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Design007-Apr2018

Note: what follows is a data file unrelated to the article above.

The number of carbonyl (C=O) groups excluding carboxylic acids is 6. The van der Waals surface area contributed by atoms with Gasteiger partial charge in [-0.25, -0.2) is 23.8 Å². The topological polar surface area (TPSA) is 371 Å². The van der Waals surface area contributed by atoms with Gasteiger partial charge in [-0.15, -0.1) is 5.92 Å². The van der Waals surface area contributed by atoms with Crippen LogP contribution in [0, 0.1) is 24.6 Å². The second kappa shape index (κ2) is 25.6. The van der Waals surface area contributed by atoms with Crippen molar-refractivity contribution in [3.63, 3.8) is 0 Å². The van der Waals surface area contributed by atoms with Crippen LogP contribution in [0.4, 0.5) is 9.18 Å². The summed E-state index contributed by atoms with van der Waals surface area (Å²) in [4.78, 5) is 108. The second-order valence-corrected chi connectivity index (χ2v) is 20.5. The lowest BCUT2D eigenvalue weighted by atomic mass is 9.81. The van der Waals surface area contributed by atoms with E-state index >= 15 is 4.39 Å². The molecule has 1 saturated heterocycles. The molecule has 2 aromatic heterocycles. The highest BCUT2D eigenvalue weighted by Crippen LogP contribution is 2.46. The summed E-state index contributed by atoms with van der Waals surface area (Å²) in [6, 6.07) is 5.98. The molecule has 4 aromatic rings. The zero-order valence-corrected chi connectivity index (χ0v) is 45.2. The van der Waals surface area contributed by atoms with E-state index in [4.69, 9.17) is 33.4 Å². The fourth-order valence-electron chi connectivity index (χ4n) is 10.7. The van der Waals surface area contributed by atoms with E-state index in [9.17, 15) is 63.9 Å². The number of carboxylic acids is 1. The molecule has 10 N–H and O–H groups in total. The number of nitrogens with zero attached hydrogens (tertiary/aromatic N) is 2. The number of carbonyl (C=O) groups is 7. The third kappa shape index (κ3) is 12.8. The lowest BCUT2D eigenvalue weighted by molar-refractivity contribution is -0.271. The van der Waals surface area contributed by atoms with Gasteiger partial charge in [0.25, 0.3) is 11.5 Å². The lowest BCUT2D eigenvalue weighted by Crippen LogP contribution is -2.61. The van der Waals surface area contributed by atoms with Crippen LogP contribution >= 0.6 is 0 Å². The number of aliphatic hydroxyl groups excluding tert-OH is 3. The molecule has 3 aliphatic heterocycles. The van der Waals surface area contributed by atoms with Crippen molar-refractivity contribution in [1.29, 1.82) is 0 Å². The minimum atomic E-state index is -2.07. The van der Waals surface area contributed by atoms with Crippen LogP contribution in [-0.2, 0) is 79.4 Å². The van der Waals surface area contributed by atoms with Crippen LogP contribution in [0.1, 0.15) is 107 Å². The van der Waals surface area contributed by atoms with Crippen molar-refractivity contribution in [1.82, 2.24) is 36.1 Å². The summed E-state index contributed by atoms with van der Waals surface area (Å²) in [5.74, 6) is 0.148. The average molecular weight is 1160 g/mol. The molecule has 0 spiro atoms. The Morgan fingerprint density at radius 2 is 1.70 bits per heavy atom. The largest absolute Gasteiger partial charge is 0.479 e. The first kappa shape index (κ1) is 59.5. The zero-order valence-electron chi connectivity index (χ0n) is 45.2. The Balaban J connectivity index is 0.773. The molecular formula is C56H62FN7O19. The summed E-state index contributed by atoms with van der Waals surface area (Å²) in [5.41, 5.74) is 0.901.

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46 DESIGN007 MAGAZINE I APRIL 2018 and the attached film should be near the heat source. For an existing PCB undergoing testing, the protective paint (which has high thermal resistance) should be removed before attach- ing the film. For production, there should be no protective paint coating on the graphene film area. It is important to vacuum any air bubbles between the film and the PCB to achieve the best results. The film surface has an electrical insulation coating, so it is salient to handle it carefully to not scratch off the coating. Finally, one should apply the film to both sides of the PCB, if possible. If not, apply it to the side with fewer components and create holes in the film to expose the areas occupied by the compo- nents. Using these application methods can solve one's thermal issues and significantly improve thermal package performance. Extensive testing of this graphene film heat sink has been conducted over the last four years, with impressive results. The film has been tested on smartphones with glass covers and with metal cases, LED lights, tablets, and notebooks, etc. Analyses have demonstrated a dramatic reduction in the operating tem- perature of the various electronic devices of anywhere from a 23% up to a 52% decrease, depending upon the device tested. The company is continuing to innovate and improve its graphene film, and they are also capable of customizing the film for their customers. In addition, they have developed a graphene spray ink that can be sprayed on metal surfaces such as stainless steel, alumi - num, and copper at a thickness of 5 um to 20 um (which is the most effective range of thickness for the spray ink) to increase ther- mal conductivity. DESIGN007 Pete Christensen is the vice president of sales and marketing for Magi Scitech. He has over 35 years of sales, business development, management, and marketing experience. He can be contacted by clicking here. Optimizing the operation of a mixed-technology power plant is vital to making such power generation profitable and reliable. While optimization schemes have been pro- posed for such virtual power plants (VPPs), the existing approaches take a rigidly risk-neutral approach to dealing with uncertainty in future conditions. Now, by integrating risk parameters into an efficient optimization program for VPP operation, Ricardo Lima and colleagues Omar Knio and Ibrahim Hoteit from KAUST have developed a platform that allows the system to be tweaked for better reliability and profitability. The problem considered by Knio's team is the optimiza- tion of operations and electricity market participation for a VPP comprising a thermal unit, such as a conventional gas-fired power plant, a wind farm and a pumped storage hydro unit for energy storage. The goal of the calculation is to predict the optimal energy output of the thermal unit and input/output from the hydro unit. "The key issue for optimization is always the balance between level of detail of the model and the capacity for obtaining optimal solutions from it," says Lima. This is a large-scale calculation prob- lem with many variables even before the inclusion of risk, which presents signifi- cant challenges for finding the most accu- rate solution. The result is a framework that can accommodate both conservative risk- avoidance and aggressive risk-seeking approaches to maximize VPP profits. Powering the Bottom Line

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